Remembering Istanbul's synagogue attacks

On the 2nd anniversary of the terror attacks on synagogues in Turkey, Saral Nigri, 20, is moving on with her life.

turkey girl 88 (photo credit: )
turkey girl 88
(photo credit: )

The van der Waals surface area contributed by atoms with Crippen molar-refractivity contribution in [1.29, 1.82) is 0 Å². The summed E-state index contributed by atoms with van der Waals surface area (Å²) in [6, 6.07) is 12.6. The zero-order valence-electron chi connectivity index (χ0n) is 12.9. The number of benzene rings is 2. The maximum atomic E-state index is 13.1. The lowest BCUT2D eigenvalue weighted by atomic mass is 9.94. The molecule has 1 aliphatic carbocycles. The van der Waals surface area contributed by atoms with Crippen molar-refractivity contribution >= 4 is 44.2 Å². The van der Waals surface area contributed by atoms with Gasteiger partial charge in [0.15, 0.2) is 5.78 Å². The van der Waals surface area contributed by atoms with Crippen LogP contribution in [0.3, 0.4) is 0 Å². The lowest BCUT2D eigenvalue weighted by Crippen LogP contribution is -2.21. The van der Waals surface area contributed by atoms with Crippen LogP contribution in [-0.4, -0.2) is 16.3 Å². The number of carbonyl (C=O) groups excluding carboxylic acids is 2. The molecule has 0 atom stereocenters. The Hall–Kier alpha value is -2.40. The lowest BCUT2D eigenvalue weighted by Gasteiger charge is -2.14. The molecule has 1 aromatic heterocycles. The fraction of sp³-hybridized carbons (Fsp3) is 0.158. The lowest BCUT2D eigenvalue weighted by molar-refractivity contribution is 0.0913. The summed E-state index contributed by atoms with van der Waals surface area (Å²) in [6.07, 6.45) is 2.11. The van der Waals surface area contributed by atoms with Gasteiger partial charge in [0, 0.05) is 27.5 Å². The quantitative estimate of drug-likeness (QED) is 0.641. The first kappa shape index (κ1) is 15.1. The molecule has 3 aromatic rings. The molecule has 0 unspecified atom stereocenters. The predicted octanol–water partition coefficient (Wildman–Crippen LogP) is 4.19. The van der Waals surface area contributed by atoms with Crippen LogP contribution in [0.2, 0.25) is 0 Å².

On the second anniversary of the terror attacks on synagogues in Turkey, Saral Nigri, 20, is moving on with her life. A native of Istanbul, Nigri has chosen to write the next chapter of her life in Israel. She currently studies government and international relations at the Interdisciplinary Center Herzliya, but the fateful day in November has left an indelible mark on her life. Nigri shared with The Jerusalem Post her experience of the al-Qaida attack in an effort to keep the memory of the victims alive. She remembers Saturday, November 15, 2003 as though it were yesterday. “It was my best friend’s brother’s bar mitzvah, and I was late to synagogue because I was having a problem with the clothes I was planning to wear,” Nigri remembers. The then-18-year-old made her way to the Neveh Shalom Synagogue in Istanbul. “I remember entering the women’s section, sitting down, and waving to the bar mitzvah boy. As he started to carry the Torah scroll around the synagogue for people to kiss, I felt a huge explosion.” A truck with 400 kilograms of explosives had detonated next to the synagogue. The structure of the synagogue itself was saved because of an exceptionally strong wall. “I was sitting in the upstairs section and everything started to fall down,” she said. “A huge crystal chandelier hung from the ceiling, and individual bulbs started to fall one by one on the heads of the men below. Their heads were going red, and blood was pouring into their eyes and ears. Nobody understood what was going on. “People started to scream. Windows made up of Stars of David smashed onto the floor, and I remember having to step on a Star of David to get away. Once Nigri realized that she was uninjured, without so much as a scratch on her body, she made a decision. “I said to myself, ‘There was an attack, people are going to die, they are in shock and you have to be relaxed and help them.’ That’s how I got through it. The synagogue’s cleaning woman, who was not Jewish, walked up to me. Her whole body was just covered in blood. People were horrified and were running away, so I took her with me to the small hospital next to the synagogue.” The hospital was overcrowded with people who were in shock and crying. It was while she was waiting for the cleaning woman when Nigri heard the second blast at the other Istanbul synagogue. “My brother was the head of synagogue security in Istanbul at the time, so I was very worried about him,” she said. “Meanwhile, I saw an old man walking toward me, and I couldn’t see anything that was wrong with him. As he came closer, I could see that part of his head was missing. “I took the tallit he was holding in his hands and put it on his head, and I was asking him a lot of questions so that he wouldn’t lose consciousness. He just kept telling me not to leave him. The doctors then started to yell at me to leave the room. I left without getting the old man’s name, and I never found him. Later, the police told me that nobody died from a head injury, but I still don’t know what happened to him.” Nigri could not locate any of her friends. “After I left the hospital, I walked back to the synagogue. The entire street was destroyed, and it was so sad for me because my mom had grown up so happily on that street. Now there were dead people lying all over that same street.” She finally was able to contact her brother and he came to pick her up. “On the way home I listened to the radio and heard that 25 people were killed and another 150 were injured. “I can’t remember ever crying so much in my life. I just let myself go. I was hyperventilating; my brother had to slap me on my face to make me breathe. Once I got home to my family, I saw that my father was just white, pale, and shaking all over. “For the next five hours, I was in limbo. I didn’t know what happened to anyone. Then I got a call. A friend of mine who was guarding the synagogue died. He was the one who told the terrorists with the truck full of explosives that they could not park in front of the synagogue.” She made aliya in February 2004, less than four months after the attacks. “I was planning on making aliya before the bombing, but afterward I felt even more of a drive to move here. “I came to Israel and worked the fields at a kibbutz ulpan program for six months. That was the best time of my life. It was so beautiful to be together with Jewish people from Argentina, Brazil, Germany, Bulgaria, Hungary and Mexico, in Israel,” Nigri said. Nigri is happy with her decision to start a new life in Israel after the disaster in Turkey. “Israel is where I belong,” Nigri said. “Now that I am an Israeli, I have a new homeland, but it is more important than ever to always remember the people who died in the bombings.” Nigri wants to commemorate the second anniversary of the Istanbul tragedy in order to keep it on the minds of the international community.